The courier guy can ask for a quad motorcycle. Since the factory doesn’t know how to create one, he will pass a document with instructions about how to create one and receive it. This will also allow others to reuse the same quad motorcycle if they want it.

You can also override a driver by “extending” the manager with the driver name. An extended driver will take precedence over the original, so you can override the driver for whatever reason.

public function boot(TransportManager $manager)
{
$manager->extend('bicycle', function ($container) {
return $container->make(BicycleTransport::class)
->include(new Umbrella);
});
}

Our delivery courier guy can tell the factory for a bicycle, but pass a document with instructions on including an umbrella for the bicycle for rainy days. If it’s not raining, no instructions are passed and he will receive it’s old trusty bicycle.

The Manager will always spit out the default driver if there is not one specified. This means that everything that asks the Manager for a driver will get a default one, instead of having to specifying which.

You can call the manager default driver by just calling any driver method, without having to call driver(). The Manager will automatically instance the default driver and pass the call to it.

$manager->do('something')->and('celebrate');

In layman terms, our delivery courier guy will receive a car unless he says a otherwise.

Using the Manager

Well, the Manager is an abstract class, so we need to extend it depending on what to manage. In this example, we will create a TransportManager so our courier guys can use it to deliver the packages.

The class is very simple: we set some drivers to use using the pattern create{Name}Driver for each driver method, and we set the default, which in this case is bicycle. This means the TransportManager will call the createBicycleDriver() method by default if no driver is previously called.

In any part of your code, we can just simply use Dependency Injection to retrieve the manager and get a driver. For the sake of illustration, we will put this under a Controller in charge of starting the delivery process.

Check the line number 31: we start the delivery with the default driver in just one expressive line. No need to create a new transport or even deal with the same transport instance in other parts of the code.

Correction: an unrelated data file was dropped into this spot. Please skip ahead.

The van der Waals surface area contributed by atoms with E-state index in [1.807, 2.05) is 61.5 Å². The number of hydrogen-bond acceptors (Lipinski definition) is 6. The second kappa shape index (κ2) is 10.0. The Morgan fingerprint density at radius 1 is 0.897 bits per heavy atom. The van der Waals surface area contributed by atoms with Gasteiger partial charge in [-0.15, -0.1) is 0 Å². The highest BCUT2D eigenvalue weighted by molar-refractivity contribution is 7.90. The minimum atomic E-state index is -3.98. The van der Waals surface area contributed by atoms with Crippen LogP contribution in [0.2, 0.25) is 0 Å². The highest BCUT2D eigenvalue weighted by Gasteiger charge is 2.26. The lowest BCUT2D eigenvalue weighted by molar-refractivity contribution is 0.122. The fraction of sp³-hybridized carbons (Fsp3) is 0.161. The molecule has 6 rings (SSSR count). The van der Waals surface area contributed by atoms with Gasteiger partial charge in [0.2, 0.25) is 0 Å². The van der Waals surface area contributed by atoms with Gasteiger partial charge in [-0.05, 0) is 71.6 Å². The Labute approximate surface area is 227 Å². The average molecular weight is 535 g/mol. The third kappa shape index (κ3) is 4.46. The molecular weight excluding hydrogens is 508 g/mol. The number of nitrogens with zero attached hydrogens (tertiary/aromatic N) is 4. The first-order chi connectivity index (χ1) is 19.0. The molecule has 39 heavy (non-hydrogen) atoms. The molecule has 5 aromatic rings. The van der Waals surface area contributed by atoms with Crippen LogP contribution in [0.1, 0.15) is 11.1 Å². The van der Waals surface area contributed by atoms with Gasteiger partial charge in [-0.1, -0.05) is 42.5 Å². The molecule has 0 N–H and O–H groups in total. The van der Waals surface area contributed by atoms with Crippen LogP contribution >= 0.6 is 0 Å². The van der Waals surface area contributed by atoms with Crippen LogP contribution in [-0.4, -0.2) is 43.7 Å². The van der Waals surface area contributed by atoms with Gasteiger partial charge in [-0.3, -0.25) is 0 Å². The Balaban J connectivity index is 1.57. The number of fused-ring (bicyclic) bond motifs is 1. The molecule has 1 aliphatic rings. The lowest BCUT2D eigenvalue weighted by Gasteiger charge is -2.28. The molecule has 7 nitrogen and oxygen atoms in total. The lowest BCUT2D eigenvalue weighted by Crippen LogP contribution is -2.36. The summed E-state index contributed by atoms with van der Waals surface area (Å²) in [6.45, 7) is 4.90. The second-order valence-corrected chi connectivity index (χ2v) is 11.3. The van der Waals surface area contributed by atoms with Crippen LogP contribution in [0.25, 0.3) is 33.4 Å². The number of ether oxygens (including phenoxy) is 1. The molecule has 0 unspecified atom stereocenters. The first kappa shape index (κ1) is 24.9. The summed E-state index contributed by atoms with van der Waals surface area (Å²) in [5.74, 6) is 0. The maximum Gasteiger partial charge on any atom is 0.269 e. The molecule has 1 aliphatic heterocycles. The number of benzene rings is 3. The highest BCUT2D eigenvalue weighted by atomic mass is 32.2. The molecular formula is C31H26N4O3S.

And, if you want to use another transport for delivery, you are literally a few characters away:

$manager->driver('anything')
->send($package)
->to($request->input('address'));

Need drivers? No problem, add some to the Manager class. Additionally, you can override the driver() method to not save the instance in the pool, specially if you want to have more memory control on that. I mean, not everything must be saved into the container, like throwaway objects that only fill their purpose one time, or others need to be instantiated from scratch every time — in these cases, I would think twice about using the Manager class.

/**
* Get a driver instance.
*
* @param string $driver
* @return mixed
*
* @throws \InvalidArgumentException
*/
public function driver($driver = null)
{
$driver = $this->createDriver(
$driver ?: $this->getDefaultDriver()
);
if ($driver) {
return $driver;
}
throw new InvalidArgumentException(sprintf(
'Unable to resolve NULL driver for [%s].', static::class
));
}

And that’s practically the basics of this class. Have fun adding your own drivers.

Italo Baeza Cabrera

Written by

Graphic Designer graduate. Full Stack Web Developer. Retired Tech & Gaming Editor.

More From Medium

More from Italo Baeza Cabrera

More from Italo Baeza Cabrera

Related reads

Welcome to a place where words matter. On Medium, smart voices and original ideas take center stage - with no ads in sight. Watch
Follow all the topics you care about, and we’ll deliver the best stories for you to your homepage and inbox. Explore
Get unlimited access to the best stories on Medium — and support writers while you’re at it. Just $5/month. Upgrade